Helen Caldicott:

Luck. It’s pure, pure luck. Especially when you consider that America won’t rule out a first-strike policy: the idea that you can decapitate Moscow and take out all their nuclear missiles, so what the Russians saw on their radar was in line with an American attack.

And the Russians don’t want to lose a nuclear war, because they’ve got the same mentality. So they’ve got a system called the “Dead Hand” – essentially a system based in a deep underground bunker in the Ural Mountains that allows them to launch a missile that tells their other missiles to launch before the American missiles can land. In other words, it was an automatic system that would allow the Russians to strike back with nuclear weapons even if the Kremlin leadership was decapitated. One of the Russian who oversaw and designed the installation of the system later revealed it to the Western press.

Dan Drollette:

It sounds a lot like the plot-line of the imaginary “Doomsday Machine” in Dr. Strangelove.

Helen Caldicott:

Yeah, but this is for real. Let me send you information about it; I’ve got it somewhere here on my bookshelf. The author came to Australia, and he was such a lovely man. And I took him out to my daughter’s and he stayed there, and he just fell in love with Australia and the surfing beaches and the lifestyle.

[Editor’s note: Nearly a decade after the Dead Hand system was installed, Russian military specialist Col. Valery Yarynich shared details with Bruce Blair of the Brookings Institution; with Blair’s help, Yarynich published a book about it in 2003, titled C3: Nuclear Command, Control, Cooperation. When Yarynich was asked by a reporter why he chose to speak so openly and candidly to the West, Yarynich informed him that “it was utter stupidity to keep the Dead Hand secret; such a retaliatory system was useful as a deterrent only if your adversary knew about it.” (https://www.washingtonpost.com/opinions/valery-varynich-the-man-who-told-of-the-soviets-doomsday-machine/2012/12/20/147f3644-4613-11e2-8061-253bccfc7532_story.html)]

Dan Drollette:

Okay, sounds good. Before we sign off, I do have to ask you: Do you ever get discouraged? And if so, how do you deal with it?

Helen Caldicott:

Well, I’m going to be 80 this year. And I was going to write one more book, called Why Men Kill and Why Women Let Them. But I think I won’t write it.

I actually personally have been a bit depressed, and I think it’s because when I look at the world and what is happening, it’s very, very, very grim. Trump is dismembering the infrastructure of America. There are terrible things happening around the world, and I just think we’re out of control.

Previously, I’d always felt that I should educate people and take action, and that I must practice global preventive medicine.

When I wrote If You Love This Planet back in 1991 – a book about global warming, toxic pollution, deforestation, overpopulation, the whole thing – I had a sort of notion that everyone would read it and they would stop global warming and everything. But, of course they didn’t… You have to get the majority of people to understand where things are, so that they can use their democracy to change things. But if you’ve got an uneducated population on everything, then our society really is sleepwalking on its way to Armageddon.

Though I do take heart from what happened in the ‘80s. Within five years, 80 percent of Americans were opposed to the notion of nuclear war. Now that was the second American revolution. It was peaceful, sagacious, and it was a revolution of thinking, it was really amazing. And it laid the groundwork for some amazing things; the movement helped lead Reagan meeting with Gorbachev. Two mere mortals met over a weekend, and they almost agreed to abolish nuclear weapons. So it’s not impossible.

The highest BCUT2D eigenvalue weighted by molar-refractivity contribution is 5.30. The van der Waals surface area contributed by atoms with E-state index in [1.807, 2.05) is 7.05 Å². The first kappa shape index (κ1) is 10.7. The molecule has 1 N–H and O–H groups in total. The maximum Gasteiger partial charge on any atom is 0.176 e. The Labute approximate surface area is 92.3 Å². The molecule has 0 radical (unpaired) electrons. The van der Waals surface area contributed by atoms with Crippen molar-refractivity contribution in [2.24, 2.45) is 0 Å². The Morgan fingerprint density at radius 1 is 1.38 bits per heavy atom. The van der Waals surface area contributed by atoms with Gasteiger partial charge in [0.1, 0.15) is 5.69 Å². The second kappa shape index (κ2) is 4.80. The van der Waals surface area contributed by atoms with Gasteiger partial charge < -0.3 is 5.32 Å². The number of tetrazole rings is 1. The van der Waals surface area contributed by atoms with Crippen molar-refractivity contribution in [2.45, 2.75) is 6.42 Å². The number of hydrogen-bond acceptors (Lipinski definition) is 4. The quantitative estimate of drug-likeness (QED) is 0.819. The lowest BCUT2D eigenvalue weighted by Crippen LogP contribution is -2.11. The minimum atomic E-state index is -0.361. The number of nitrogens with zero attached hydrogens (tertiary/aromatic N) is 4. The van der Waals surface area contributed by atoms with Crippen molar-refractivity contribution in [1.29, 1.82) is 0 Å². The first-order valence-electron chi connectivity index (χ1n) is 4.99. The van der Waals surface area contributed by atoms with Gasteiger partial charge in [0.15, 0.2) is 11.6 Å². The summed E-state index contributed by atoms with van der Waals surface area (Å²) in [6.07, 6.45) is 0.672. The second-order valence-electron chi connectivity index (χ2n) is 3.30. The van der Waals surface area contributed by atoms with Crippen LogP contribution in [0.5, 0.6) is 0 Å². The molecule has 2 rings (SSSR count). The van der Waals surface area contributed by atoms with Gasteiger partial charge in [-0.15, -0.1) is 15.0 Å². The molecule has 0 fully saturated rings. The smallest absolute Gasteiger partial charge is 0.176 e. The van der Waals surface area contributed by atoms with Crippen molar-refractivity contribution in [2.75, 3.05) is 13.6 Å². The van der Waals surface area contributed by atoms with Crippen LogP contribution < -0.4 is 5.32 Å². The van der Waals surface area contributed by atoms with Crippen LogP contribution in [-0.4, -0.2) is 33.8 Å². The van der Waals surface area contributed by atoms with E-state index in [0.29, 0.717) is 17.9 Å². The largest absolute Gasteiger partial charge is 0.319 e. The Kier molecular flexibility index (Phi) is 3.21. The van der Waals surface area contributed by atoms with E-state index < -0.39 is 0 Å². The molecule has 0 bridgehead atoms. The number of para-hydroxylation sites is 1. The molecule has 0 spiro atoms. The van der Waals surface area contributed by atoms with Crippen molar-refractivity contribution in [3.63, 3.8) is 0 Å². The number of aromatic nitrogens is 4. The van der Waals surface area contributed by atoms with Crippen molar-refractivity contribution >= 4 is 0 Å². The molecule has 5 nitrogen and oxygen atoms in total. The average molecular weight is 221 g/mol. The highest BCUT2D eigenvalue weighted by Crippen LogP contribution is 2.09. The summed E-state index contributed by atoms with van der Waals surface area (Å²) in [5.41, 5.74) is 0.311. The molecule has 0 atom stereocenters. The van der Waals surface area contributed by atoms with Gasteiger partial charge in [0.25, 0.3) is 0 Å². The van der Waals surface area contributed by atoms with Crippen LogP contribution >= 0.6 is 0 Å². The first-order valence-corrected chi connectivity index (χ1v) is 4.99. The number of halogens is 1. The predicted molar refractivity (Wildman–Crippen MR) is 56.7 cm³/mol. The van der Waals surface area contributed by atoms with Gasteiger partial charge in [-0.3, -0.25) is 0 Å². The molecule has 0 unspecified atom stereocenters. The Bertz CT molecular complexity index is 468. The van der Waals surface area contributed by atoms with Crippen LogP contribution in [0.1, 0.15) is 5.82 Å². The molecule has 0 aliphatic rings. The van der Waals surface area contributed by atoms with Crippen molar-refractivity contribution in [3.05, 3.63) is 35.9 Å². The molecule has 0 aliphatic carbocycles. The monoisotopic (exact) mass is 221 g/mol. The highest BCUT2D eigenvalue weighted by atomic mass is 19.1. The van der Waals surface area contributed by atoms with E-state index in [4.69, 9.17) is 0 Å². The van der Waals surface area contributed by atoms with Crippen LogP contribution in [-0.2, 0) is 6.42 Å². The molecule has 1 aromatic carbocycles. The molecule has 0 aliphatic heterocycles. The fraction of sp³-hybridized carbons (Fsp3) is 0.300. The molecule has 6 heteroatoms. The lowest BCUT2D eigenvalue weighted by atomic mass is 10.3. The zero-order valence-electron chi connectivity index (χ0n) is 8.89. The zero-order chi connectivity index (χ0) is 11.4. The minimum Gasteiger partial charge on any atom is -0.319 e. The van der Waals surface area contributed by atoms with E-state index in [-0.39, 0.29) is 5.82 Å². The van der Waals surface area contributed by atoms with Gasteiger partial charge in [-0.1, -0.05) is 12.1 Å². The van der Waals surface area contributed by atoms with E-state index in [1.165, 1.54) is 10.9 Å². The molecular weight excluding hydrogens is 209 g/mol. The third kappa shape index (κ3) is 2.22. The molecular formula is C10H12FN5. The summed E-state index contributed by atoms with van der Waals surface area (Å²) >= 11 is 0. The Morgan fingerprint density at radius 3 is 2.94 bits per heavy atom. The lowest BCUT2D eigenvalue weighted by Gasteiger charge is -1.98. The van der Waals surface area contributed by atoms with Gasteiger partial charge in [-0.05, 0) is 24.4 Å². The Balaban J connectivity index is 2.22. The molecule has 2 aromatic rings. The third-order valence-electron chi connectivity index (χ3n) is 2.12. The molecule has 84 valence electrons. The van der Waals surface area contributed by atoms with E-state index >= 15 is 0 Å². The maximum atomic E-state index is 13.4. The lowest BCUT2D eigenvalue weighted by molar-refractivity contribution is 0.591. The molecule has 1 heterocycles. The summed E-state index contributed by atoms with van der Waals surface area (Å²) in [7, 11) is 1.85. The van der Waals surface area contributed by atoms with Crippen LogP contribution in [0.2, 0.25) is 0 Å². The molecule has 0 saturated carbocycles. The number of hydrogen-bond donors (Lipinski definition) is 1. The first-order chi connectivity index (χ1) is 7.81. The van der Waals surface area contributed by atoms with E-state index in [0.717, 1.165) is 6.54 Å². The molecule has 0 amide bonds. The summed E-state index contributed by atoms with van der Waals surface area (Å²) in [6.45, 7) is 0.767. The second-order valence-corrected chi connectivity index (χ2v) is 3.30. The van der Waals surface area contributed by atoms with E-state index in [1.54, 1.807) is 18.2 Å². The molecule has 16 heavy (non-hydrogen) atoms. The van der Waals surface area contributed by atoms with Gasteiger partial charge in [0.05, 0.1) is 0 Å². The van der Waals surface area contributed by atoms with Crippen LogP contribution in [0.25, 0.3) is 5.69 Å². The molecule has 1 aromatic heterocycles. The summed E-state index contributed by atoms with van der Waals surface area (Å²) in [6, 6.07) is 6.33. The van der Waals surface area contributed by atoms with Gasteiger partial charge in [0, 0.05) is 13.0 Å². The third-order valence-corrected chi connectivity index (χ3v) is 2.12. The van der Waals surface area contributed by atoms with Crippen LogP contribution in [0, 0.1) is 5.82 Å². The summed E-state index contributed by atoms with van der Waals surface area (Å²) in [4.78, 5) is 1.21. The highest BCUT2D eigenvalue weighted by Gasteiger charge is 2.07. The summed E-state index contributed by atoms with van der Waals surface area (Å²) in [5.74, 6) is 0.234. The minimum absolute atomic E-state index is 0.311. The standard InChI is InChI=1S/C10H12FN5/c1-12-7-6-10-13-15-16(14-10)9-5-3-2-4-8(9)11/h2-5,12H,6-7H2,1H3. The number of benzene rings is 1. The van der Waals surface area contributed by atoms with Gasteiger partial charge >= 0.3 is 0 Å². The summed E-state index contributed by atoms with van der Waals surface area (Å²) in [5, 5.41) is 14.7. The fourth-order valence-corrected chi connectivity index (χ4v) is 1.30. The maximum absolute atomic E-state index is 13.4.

Dan Drollette:

So hopefully we can get a reprise of the ‘80s kind of thing?

Helen Caldicott:

Well, hopefully you’ve got leaders who will lead, and who are inspirational, and who can corral this technical jargon down to lay language so that ordinary people can understand that their lives and the lives of their children are in great danger.

Dan Drollette:

Were there any last comments that you wanted to make before I sign off?

Helen Caldicott:

If you want me to be really frank, I sometimes feel that my life has been a failure. That we almost did get to a point to eliminate nuclear weapons, but it hasn’t happened. So, I want on my tombstone the words: “She tried.”

And while getting the number of nuclear weapons down from 70,000 to 15,000 is good, we have to go farther. And we can’t settle for half-measures, like getting the number down to 1,000 nuclear weapons – even 1,000 bombs dropping on 100 cities would cause nuclear winter and the end of our life on Earth. So, we need to get our data straight. One thousand bombs on 100 cities equals annihilation. Counting the numbers is just silly. It’s like saying: “How many metastases of a melanoma do you need before you die” sort of thing.

Dan Drollette:

We have to remove all of them?

Helen Caldicott:

If you have only one, you know it will metastasize again. The whole idea of keeping any sort of stockpile is just crazy. The whole thinking is so masculine – a “mine’s bigger than yours” sort of thing. It goes right back to that, still. And that’s why 52 percent of the population, which are women, will have to step into their power and stop being so pathetic. Stop being wimps.

So often, I’ll give a talk in America and people will crowd around, and a man will make a suggestion, and I’ll say, “You know that’s a great suggestion, you should run for Congress” and he’ll say “Yeah.” But when a similar situation happens with a woman, she literally takes two steps backwards and says “Who, me?”

And that’s the problem. We’ve got to be like a lioness, and protect her cubs. We’ve got to tap into that ferocity and that nurturing instinct.

We’re on the short course to annihilation, and we need to say to men: “Look, stand aside, you need your bottom smacked. We’re taking over.” https://www.tandfonline.com/eprint/MBkXvHtz5QyAfikSM8Cv/full

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    April 20, 2018 - Posted by | 2 WORLD, media

    1 Comment »

    1. ‘She tried’ – does not begin to describe a lifetime of heroic efforts Helen Caldicott has engaged in for humanity. She and her work are Planetary Treasures. @DrHCaldicott ‏

      Comment by Sunshine Coast Real Estate (@disruptduopoly) | July 26, 2018 | Reply